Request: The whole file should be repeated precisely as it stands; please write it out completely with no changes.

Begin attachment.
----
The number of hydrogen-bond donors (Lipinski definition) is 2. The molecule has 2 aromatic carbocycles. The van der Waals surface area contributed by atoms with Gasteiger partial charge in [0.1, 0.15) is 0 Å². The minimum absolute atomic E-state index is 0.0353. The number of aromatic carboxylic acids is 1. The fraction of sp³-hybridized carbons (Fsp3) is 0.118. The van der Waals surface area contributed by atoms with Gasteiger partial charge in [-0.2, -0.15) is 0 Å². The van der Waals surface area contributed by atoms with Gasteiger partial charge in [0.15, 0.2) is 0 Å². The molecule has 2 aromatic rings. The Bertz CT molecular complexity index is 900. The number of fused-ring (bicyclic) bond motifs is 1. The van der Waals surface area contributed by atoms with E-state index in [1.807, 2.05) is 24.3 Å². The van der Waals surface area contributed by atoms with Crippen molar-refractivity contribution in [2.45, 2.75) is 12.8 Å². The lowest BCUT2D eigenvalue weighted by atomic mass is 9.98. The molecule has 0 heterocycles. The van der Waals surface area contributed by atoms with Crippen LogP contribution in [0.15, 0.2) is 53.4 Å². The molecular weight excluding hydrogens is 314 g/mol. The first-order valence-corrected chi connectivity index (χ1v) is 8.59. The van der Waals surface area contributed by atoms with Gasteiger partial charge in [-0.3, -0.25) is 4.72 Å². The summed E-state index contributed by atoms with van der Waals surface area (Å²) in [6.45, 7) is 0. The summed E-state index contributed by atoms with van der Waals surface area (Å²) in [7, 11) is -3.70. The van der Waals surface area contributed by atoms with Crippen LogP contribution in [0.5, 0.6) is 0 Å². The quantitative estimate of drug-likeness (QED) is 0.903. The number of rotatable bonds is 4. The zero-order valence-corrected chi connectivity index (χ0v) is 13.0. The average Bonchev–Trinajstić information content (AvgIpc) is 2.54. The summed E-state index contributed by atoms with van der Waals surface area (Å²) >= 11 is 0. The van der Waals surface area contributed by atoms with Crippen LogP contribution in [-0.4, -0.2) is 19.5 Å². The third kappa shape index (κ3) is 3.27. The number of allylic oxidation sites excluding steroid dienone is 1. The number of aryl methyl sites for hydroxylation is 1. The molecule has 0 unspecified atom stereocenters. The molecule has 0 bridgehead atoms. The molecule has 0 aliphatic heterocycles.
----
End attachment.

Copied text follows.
The number of hydrogen-bond donors (Lipinski definition) is 2. The molecule has 2 aromatic carbocycles. The van der Waals surface area contributed by atoms with Gasteiger partial charge in [0.1, 0.15) is 0 Å². The minimum absolute atomic E-state index is 0.0353. The number of aromatic carboxylic acids is 1. The fraction of sp³-hybridized carbons (Fsp3) is 0.118. The van der Waals surface area contributed by atoms with Gasteiger partial charge in [-0.2, -0.15) is 0 Å². The van der Waals surface area contributed by atoms with Gasteiger partial charge in [0.15, 0.2) is 0 Å². The molecule has 2 aromatic rings. The Bertz CT molecular complexity index is 900. The number of fused-ring (bicyclic) bond motifs is 1. The van der Waals surface area contributed by atoms with E-state index in [1.807, 2.05) is 24.3 Å². The van der Waals surface area contributed by atoms with Crippen molar-refractivity contribution in [2.45, 2.75) is 12.8 Å². The lowest BCUT2D eigenvalue weighted by atomic mass is 9.98. The molecule has 0 heterocycles. The van der Waals surface area contributed by atoms with Crippen LogP contribution in [0.15, 0.2) is 53.4 Å². The molecular weight excluding hydrogens is 314 g/mol. The first-order valence-corrected chi connectivity index (χ1v) is 8.59. The van der Waals surface area contributed by atoms with Gasteiger partial charge in [-0.3, -0.25) is 4.72 Å². The summed E-state index contributed by atoms with van der Waals surface area (Å²) in [6.45, 7) is 0. The summed E-state index contributed by atoms with van der Waals surface area (Å²) in [7, 11) is -3.70. The van der Waals surface area contributed by atoms with Crippen LogP contribution in [0.5, 0.6) is 0 Å². The quantitative estimate of drug-likeness (QED) is 0.903. The number of rotatable bonds is 4. The zero-order valence-corrected chi connectivity index (χ0v) is 13.0. The average Bonchev–Trinajstić information content (AvgIpc) is 2.54. The summed E-state index contributed by atoms with van der Waals surface area (Å²) >= 11 is 0. The van der Waals surface area contributed by atoms with Crippen LogP contribution in [-0.4, -0.2) is 19.5 Å². The third kappa shape index (κ3) is 3.27. The number of allylic oxidation sites excluding steroid dienone is 1. The number of aryl methyl sites for hydroxylation is 1. The molecule has 0 unspecified atom stereocenters. The molecule has 0 bridgehead atoms. The molecule has 0 aliphatic heterocycles.